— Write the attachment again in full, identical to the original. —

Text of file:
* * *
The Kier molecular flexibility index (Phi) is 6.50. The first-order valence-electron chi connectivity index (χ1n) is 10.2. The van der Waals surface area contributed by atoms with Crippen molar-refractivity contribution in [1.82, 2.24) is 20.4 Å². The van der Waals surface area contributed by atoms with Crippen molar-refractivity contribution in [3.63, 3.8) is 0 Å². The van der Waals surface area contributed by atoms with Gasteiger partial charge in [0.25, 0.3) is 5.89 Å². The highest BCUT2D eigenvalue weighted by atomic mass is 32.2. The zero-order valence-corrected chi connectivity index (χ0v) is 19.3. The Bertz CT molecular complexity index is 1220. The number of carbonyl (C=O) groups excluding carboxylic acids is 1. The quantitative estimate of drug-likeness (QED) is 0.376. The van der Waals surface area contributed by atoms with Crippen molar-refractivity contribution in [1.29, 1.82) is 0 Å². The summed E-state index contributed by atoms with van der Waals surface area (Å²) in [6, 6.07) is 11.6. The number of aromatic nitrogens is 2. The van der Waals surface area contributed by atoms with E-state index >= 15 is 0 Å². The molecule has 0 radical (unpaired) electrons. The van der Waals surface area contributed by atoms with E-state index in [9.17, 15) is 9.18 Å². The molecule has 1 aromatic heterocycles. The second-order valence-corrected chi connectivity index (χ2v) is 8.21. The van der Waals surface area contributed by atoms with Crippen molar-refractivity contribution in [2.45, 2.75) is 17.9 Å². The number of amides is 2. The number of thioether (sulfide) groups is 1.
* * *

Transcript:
The Kier molecular flexibility index (Phi) is 6.50. The first-order valence-electron chi connectivity index (χ1n) is 10.2. The van der Waals surface area contributed by atoms with Crippen molar-refractivity contribution in [1.82, 2.24) is 20.4 Å². The van der Waals surface area contributed by atoms with Crippen molar-refractivity contribution in [3.63, 3.8) is 0 Å². The van der Waals surface area contributed by atoms with Gasteiger partial charge in [0.25, 0.3) is 5.89 Å². The highest BCUT2D eigenvalue weighted by atomic mass is 32.2. The zero-order valence-corrected chi connectivity index (χ0v) is 19.3. The Bertz CT molecular complexity index is 1220. The number of carbonyl (C=O) groups excluding carboxylic acids is 1. The quantitative estimate of drug-likeness (QED) is 0.376. The van der Waals surface area contributed by atoms with Crippen molar-refractivity contribution in [1.29, 1.82) is 0 Å². The summed E-state index contributed by atoms with van der Waals surface area (Å²) in [6, 6.07) is 11.6. The number of aromatic nitrogens is 2. The van der Waals surface area contributed by atoms with E-state index >= 15 is 0 Å². The molecule has 0 radical (unpaired) electrons. The van der Waals surface area contributed by atoms with E-state index in [9.17, 15) is 9.18 Å². The molecule has 1 aromatic heterocycles. The second-order valence-corrected chi connectivity index (χ2v) is 8.21. The van der Waals surface area contributed by atoms with Crippen molar-refractivity contribution in [2.45, 2.75) is 17.9 Å². The number of amides is 2. The number of thioether (sulfide) groups is 1.